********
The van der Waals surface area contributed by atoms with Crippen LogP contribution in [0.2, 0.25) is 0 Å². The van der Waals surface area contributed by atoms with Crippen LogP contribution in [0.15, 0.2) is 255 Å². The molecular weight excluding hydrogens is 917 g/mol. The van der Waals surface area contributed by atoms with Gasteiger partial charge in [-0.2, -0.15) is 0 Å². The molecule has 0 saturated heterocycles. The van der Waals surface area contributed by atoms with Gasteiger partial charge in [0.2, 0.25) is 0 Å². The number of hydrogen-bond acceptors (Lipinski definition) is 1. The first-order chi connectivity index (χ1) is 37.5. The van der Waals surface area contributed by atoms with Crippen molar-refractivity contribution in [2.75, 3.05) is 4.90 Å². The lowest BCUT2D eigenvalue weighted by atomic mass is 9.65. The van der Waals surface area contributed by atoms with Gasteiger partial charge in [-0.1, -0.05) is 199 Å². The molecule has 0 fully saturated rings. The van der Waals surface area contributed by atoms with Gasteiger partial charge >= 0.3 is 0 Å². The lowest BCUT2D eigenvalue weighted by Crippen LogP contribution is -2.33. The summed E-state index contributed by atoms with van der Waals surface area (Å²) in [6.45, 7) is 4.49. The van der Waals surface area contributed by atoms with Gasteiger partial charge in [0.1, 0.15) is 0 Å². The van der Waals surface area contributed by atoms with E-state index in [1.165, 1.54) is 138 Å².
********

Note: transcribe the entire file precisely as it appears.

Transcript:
The van der Waals surface area contributed by atoms with Crippen LogP contribution in [0.2, 0.25) is 0 Å². The van der Waals surface area contributed by atoms with Crippen LogP contribution in [0.15, 0.2) is 255 Å². The molecular weight excluding hydrogens is 917 g/mol. The van der Waals surface area contributed by atoms with Gasteiger partial charge in [-0.2, -0.15) is 0 Å². The molecule has 0 saturated heterocycles. The van der Waals surface area contributed by atoms with Gasteiger partial charge in [0.2, 0.25) is 0 Å². The number of hydrogen-bond acceptors (Lipinski definition) is 1. The first-order chi connectivity index (χ1) is 37.5. The van der Waals surface area contributed by atoms with Crippen molar-refractivity contribution in [2.75, 3.05) is 4.90 Å². The lowest BCUT2D eigenvalue weighted by atomic mass is 9.65. The van der Waals surface area contributed by atoms with Gasteiger partial charge in [-0.1, -0.05) is 199 Å². The molecule has 0 fully saturated rings. The van der Waals surface area contributed by atoms with Gasteiger partial charge >= 0.3 is 0 Å². The lowest BCUT2D eigenvalue weighted by Crippen LogP contribution is -2.33. The summed E-state index contributed by atoms with van der Waals surface area (Å²) in [6.45, 7) is 4.49. The van der Waals surface area contributed by atoms with Gasteiger partial charge in [0.1, 0.15) is 0 Å². The van der Waals surface area contributed by atoms with E-state index in [1.165, 1.54) is 138 Å².